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Foolers' paradise: How to take advantage of high turkey numbers this spring

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Ray Sasser, Outdoor Writer

A dramatic spring is in store for wild turkey hunters. In mid-March, my family and I witnessed a Kerr County drama during our annual spring break. We were sitting in a blind one afternoon, waiting for a hog to come to a corn feeder.

A mature gobbler came instead. He hoped to find a hen at the feeder, a previously successful pickup point. He gobbled a couple of times and pecked at a few kernels of corn. In the distance, another gobbler sounded off. The big turkey at the feeder looked nervous and eventually retreated down a fence line beyond our sight.

Three jakes, young-of-the-year gobblers, then showed up at the feeder. They didn't pay much attention to the corn either. In the distance, we all heard the mature turkey gobble again. The jakes took off running down the fence line, obviously chasing the lone bird.

Thanks to consecutive years of abundant rainfall and mild summers, Rio Grande turkey numbers are very high this spring. There are plenty of jakes and they can act like teenage gangs, eager to harass their elders. That's good news for spring turkey hunters, particularly novice hunters trying to call their first gobbler into shotgun range. Jakes are easier to fool than mature toms.

A turkey's ringing gobble ranks among the great wild sounds, right up there with an elk bugle, the yelp of passing geese, the yodel of sandhill cranes or the yip of coyotes. Wild gobblers are the kings of spring, strutting with self-importance through wildflower-covered hills.

Here are three wild turkey facts and some basic strategies and rules you may have forgotten since last spring:

Turkey hunting tips

Find a good spot where you expect a gobbler to pass close enough to hear your calls and remain patient and still. Call quietly every 15 minutes or so and be on the lookout for a gobbler that comes in silent.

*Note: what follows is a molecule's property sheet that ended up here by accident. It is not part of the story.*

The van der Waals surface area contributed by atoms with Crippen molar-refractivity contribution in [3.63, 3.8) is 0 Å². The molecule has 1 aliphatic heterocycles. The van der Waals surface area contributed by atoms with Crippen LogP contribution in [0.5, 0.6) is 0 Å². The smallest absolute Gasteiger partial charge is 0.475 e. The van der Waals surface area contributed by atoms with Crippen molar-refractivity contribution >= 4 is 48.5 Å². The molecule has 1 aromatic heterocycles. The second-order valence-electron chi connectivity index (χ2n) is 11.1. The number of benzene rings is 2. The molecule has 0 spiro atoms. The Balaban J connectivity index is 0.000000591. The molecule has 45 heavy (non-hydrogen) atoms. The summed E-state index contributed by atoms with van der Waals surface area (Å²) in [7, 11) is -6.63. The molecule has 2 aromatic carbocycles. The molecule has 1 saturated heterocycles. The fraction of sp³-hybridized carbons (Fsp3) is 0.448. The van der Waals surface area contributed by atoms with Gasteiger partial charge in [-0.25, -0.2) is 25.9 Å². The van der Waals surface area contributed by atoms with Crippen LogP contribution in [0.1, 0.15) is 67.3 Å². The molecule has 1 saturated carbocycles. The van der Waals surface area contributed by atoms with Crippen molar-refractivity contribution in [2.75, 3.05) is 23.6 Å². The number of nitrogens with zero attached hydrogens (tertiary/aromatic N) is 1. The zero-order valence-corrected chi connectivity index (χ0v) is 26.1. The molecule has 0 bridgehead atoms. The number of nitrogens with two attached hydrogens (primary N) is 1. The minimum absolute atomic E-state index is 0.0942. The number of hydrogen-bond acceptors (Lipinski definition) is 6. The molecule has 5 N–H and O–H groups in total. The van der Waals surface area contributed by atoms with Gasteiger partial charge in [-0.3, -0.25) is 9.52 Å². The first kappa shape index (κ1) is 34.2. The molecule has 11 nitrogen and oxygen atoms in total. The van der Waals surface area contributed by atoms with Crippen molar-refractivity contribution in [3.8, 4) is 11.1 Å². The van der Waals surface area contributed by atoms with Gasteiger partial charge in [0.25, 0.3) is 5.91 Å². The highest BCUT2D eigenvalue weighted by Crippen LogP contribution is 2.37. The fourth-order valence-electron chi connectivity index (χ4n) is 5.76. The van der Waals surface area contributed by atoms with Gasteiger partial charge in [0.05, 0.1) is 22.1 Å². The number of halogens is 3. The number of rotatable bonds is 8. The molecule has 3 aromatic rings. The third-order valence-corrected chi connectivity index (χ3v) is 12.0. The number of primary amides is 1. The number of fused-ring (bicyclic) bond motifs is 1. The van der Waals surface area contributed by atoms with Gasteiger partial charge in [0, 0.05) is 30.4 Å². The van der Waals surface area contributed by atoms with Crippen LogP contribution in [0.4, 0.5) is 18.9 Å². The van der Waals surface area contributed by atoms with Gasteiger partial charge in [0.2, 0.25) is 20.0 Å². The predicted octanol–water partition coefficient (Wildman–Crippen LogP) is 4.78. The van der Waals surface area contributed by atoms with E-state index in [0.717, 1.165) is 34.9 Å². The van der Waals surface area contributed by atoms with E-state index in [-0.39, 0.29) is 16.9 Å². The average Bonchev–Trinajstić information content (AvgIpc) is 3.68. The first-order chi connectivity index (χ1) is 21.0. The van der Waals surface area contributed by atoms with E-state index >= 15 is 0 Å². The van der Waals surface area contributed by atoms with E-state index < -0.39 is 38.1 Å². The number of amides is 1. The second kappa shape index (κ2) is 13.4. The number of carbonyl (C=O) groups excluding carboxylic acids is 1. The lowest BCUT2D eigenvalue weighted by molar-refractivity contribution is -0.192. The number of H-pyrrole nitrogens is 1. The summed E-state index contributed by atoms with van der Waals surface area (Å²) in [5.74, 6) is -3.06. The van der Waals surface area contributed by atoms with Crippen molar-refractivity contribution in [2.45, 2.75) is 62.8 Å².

Protect yourself against biting insects. A turkey hunter often sits down and leans against a tree, then wanders through high grass and brush chasing after vocal gobblers. That's an engraved dinner invitation to biting insects that spread a variety of nasty and serious diseases. Use DEET-based repellents against mosquitoes and spray all clothing with permethrin (follow the instructions carefully) to render yourself a tick-free zone. Thermacell has a new model MR450 that attaches to a belt and is touted as more effective at creating a chemical barrier between hunters and mosquitoes or gnats. It costs about $40.

Study the lay of the land where you hunt. It's hard to call a turkey across a running creek or a goat-wire fence. If turkeys fly down from the roost and move away from your location, wait until they've beyond sight and then study where they went and why they went there.

Check the choke tube or tubes in your shotgun. A full choke is best because it delivers a dense pattern at 30 yards, which is optimum range for shooting a turkey with a shotgun. Twenty yards is better. Aim for the turkey's throat. Shotgun triggers are famously stiff, and shooting a shotgun as if it were a rifle often results in the shot going high. Turkeys are large birds (20 to 30 pounds) and tough to bring down. Just about every turkey will flop wildly when struck by a lethal load of pellets. Keep shooting as long as the turkey has his legs under him.

For best results, pattern your shotgun with the shells you plan to use. This requires shooting at a paper target placed at 20, 30 and 40 yards. You may have to test various brands and shot sizes to determine which works best in your shotgun. No. 6 shot is a proven winner, but some hunters prefer a heavier shot. Use shotshells designed for turkey hunting.